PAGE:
St. Patrick’s Day Lingo: The Basics

  • March 13, 2013
  • Jenna Maxwell

st.patricks-day-pic-hat

Every holiday can be made that much better when you take a little extra time to get into the true spirit and flavor that the celebration was meant to have.  St. Patrick’s Day is no exception.  By now, you’ve likely planned your Irish-themed festivities and your green wardrobe accordingly and are almost ready to go out and really rock this holiday.  All you need now is to learn a little bit of the language! Adding a little Irish-speak to your day is a quick and easy way to not only make you feel a little more Irish, but seriously, this lingo also goes perfectly with your leprechaun costume, too!

Blarney-Blarney is a type of speech that is intended to overly flatter or even to mislead.  Essentially, blarney is the Irish word for complete “bull pucky”!

Blarney Stone-A stone built into the Blarney Castle.  Legend states that kissing the Blarney Stone will give the kisser of it the gift of gab, his or her speech being then made very eloquent, humorous and even witty.

Banshee-In Irish legend and mythology, the banshee was a female fairy that would wail and clap wildly before someone’s death.

Brogue-A very strong accent usually associated with Irish or Scottish people who are speaking English.

Blessings-Traditionally an Irish Blessing is given as a toast at a wedding or other event-- yes, like St. Patrick’s Day! The most well known Irish Blessing of all goes like this:

      May the road rise to meet you.
      May the wind be always at your back.
      May the sun shine warm upon your face.
      And rains fall soft upon your fields.
      And until we meet again,
      May God hold you in the hollow of His hand.

Corned Beef- Corned beef is beef that has been through a curing process with salt.  Before refrigeration was available, curing meat with salt was a common practice used to help preserve it.  Corned beef has been traditionally heavily produced in Ireland.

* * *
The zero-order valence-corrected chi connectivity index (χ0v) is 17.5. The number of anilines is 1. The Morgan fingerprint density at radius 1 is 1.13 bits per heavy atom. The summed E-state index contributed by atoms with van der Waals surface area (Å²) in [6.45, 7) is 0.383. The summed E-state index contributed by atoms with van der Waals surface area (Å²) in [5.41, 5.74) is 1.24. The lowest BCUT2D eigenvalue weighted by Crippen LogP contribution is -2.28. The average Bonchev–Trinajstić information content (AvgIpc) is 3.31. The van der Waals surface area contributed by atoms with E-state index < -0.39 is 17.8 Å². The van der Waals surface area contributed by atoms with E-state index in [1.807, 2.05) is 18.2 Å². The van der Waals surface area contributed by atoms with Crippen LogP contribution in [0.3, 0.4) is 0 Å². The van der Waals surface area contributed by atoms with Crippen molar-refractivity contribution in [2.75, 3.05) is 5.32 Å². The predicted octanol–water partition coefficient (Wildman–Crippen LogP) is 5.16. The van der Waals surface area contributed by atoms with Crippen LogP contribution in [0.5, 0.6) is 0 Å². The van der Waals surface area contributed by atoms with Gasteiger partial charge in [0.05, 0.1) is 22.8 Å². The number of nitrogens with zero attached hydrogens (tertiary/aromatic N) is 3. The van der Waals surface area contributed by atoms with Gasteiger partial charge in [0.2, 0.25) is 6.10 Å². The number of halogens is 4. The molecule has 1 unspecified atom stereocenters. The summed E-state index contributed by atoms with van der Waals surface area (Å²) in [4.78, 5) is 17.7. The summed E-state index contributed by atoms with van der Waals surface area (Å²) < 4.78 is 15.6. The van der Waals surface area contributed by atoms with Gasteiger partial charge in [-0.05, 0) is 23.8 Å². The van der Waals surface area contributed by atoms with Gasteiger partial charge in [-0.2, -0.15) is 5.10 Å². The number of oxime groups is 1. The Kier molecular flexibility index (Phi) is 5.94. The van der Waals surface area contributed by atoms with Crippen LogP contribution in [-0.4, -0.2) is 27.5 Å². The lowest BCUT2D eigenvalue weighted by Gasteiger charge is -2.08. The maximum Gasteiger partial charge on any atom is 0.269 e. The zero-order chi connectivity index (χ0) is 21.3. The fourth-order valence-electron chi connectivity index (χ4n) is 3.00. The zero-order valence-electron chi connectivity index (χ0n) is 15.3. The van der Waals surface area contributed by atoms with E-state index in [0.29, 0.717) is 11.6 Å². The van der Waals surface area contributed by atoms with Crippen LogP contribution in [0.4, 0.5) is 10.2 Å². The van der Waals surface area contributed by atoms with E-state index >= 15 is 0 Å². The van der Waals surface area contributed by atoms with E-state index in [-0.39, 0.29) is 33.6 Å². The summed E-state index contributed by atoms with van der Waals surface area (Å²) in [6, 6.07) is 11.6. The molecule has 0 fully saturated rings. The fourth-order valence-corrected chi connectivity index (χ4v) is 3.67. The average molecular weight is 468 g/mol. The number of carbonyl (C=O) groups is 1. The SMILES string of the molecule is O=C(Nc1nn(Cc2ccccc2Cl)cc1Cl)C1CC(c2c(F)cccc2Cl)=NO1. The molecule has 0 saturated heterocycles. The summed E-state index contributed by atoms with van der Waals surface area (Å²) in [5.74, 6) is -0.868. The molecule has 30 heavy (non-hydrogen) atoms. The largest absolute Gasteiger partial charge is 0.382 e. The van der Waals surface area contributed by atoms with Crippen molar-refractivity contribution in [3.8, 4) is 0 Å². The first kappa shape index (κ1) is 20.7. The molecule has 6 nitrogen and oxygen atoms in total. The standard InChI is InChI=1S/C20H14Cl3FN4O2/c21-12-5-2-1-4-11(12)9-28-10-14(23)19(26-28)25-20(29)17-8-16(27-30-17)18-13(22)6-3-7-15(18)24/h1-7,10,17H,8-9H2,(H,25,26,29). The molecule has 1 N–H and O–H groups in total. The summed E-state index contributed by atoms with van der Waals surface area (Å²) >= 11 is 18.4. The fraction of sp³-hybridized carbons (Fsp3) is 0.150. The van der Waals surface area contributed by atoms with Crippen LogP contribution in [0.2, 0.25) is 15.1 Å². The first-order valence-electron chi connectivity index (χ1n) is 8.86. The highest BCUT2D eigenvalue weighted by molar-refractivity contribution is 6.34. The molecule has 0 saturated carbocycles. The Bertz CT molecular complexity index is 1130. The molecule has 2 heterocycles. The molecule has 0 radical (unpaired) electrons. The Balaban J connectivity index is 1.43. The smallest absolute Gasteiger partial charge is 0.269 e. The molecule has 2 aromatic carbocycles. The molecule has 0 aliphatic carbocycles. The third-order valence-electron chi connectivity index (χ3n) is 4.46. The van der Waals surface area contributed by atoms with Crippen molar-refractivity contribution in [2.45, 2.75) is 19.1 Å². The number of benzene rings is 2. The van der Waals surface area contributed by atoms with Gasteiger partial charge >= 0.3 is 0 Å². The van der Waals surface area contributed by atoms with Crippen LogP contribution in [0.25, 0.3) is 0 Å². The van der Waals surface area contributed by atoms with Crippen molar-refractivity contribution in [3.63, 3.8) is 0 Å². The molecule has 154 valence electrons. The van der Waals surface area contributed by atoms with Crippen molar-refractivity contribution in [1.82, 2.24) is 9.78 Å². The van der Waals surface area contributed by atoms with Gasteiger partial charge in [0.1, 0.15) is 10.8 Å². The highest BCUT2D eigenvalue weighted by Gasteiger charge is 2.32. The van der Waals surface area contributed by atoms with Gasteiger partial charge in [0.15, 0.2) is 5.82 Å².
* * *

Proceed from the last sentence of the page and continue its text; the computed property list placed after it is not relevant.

Clover-A type of plant with leaves in three sections and dense heads of small flowers.

Green- Green is the color between blue and yellow on the color spectrum.  It is also the color most associated with the Emerald Isle. (Ireland) Wearing green is a huge part of all St. Patrick’s Day celebrating. 

Irish Eyes are Smilin’-This phrase has actually been adapted from a song that was written about Ireland.

     When Irish eyes are smiling,
     Sure ‘tis like a morn in spring.
     In the lilt of Irish laughter,
     You can hear the angels sing.
     When Irish hearts are happy, all the world seems bright and gay,
     And when Irish eyes are smiling, sure, they steal your heart away.

Kiss Me I’m Irish-Have you heard it said, “It’s the next best thing to being there?”  Well this phrase is sort of like that.  Kissing the Blarney stone is supposed to give the kisser good luck and the gift of gab.  If you can’t go actually kiss the stone, supposedly kissing an Irish person is almost as good!

Luck-Although today most people consider Irish people synonymous with good luck, it seems rather ironic, as historically the Irish folks have been rather unlucky.  Perhaps surviving hardship is what makes the Irish lucky or this term could be associated with some of the early Irish gold miners who, during the California Gold Rush, did indeed strike gold.

Lucky Charms-Symbols or emblems that are thought to increase good luck or fortune. In Irish culture, some of these would include the four-leaf clover, the horseshoe or a rainbow.

Lad-A boy or a young man.

Lassie-An unmarried girl or woman.

Limerick- A silly or very humorous verse that is often Irish themed, with a very distinct rhyming pattern.  Lines 1, 2 and 5 rhyme with each other while lines 3 and 4 rhyme with each other. 

Leprechaun-In Irish folklore, the leprechaun is a mischievous and diminutive sprite that is a shoemaker by trade.  Leprechauns are money hoarders who are thought to store their pots of gold at the end of rainbows.

Plastic Paddy-This is a slang term used to describe someone with no ancestral connection to Ireland.

Shillelagh- A club or type of hand weapon used in Ireland.

Shamrock-A type of Irish clover that was used by Saint Patrick in order to teach the Irish people about the Holy Trinity.  Today the shamrock is a symbol representing Ireland as well as good luck.

Stout- A very dark, strong beer.  A stout is traditionally the darkest, strongest beer produced by a brewery.  Irish stout or “black beer” has an almost roasted or coffee-like taste.  The most commonly noted Irish stout is Guinness.

Wild Irish Rose-Cheap alcoholic beverages that still manage to pack a punch.

Top O’ the Morning to Ya-A traditional Irish greeting.  If someone says this to you, the appropriate response is “and the rest of the day to you!” 

Happy St. Patrick’s Day!  May yours be filled with good luck and lots of Irish fun!